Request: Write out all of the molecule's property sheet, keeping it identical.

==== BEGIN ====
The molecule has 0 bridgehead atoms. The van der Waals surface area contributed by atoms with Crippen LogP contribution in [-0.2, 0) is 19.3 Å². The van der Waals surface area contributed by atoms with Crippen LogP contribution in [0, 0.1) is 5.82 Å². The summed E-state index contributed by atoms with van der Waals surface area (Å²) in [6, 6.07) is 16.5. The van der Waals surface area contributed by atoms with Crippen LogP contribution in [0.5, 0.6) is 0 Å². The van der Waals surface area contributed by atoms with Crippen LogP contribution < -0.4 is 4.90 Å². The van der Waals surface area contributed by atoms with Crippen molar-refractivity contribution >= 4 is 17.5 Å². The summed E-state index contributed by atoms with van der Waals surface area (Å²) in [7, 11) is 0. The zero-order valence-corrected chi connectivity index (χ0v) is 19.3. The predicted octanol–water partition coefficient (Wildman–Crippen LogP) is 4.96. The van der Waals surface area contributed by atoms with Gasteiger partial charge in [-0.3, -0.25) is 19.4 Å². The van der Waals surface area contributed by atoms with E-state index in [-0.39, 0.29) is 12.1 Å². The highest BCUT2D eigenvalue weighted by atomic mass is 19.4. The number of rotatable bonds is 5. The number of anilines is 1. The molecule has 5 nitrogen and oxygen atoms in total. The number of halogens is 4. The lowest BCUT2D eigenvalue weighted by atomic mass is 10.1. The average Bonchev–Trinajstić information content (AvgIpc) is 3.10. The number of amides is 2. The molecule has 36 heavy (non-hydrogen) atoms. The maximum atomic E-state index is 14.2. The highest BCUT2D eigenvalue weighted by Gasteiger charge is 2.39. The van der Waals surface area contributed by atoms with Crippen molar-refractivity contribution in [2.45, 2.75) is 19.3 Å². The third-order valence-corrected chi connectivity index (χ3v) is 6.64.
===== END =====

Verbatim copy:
The molecule has 0 bridgehead atoms. The van der Waals surface area contributed by atoms with Crippen LogP contribution in [-0.2, 0) is 19.3 Å². The van der Waals surface area contributed by atoms with Crippen LogP contribution in [0, 0.1) is 5.82 Å². The summed E-state index contributed by atoms with van der Waals surface area (Å²) in [6, 6.07) is 16.5. The van der Waals surface area contributed by atoms with Crippen LogP contribution in [0.5, 0.6) is 0 Å². The van der Waals surface area contributed by atoms with Crippen LogP contribution < -0.4 is 4.90 Å². The van der Waals surface area contributed by atoms with Crippen molar-refractivity contribution >= 4 is 17.5 Å². The summed E-state index contributed by atoms with van der Waals surface area (Å²) in [7, 11) is 0. The zero-order valence-corrected chi connectivity index (χ0v) is 19.3. The predicted octanol–water partition coefficient (Wildman–Crippen LogP) is 4.96. The van der Waals surface area contributed by atoms with Gasteiger partial charge in [-0.3, -0.25) is 19.4 Å². The van der Waals surface area contributed by atoms with E-state index in [-0.39, 0.29) is 12.1 Å². The highest BCUT2D eigenvalue weighted by atomic mass is 19.4. The number of rotatable bonds is 5. The number of anilines is 1. The molecule has 5 nitrogen and oxygen atoms in total. The number of halogens is 4. The lowest BCUT2D eigenvalue weighted by atomic mass is 10.1. The average Bonchev–Trinajstić information content (AvgIpc) is 3.10. The number of amides is 2. The molecule has 36 heavy (non-hydrogen) atoms. The maximum atomic E-state index is 14.2. The highest BCUT2D eigenvalue weighted by Gasteiger charge is 2.39. The van der Waals surface area contributed by atoms with Crippen molar-refractivity contribution in [2.45, 2.75) is 19.3 Å². The third-order valence-corrected chi connectivity index (χ3v) is 6.64.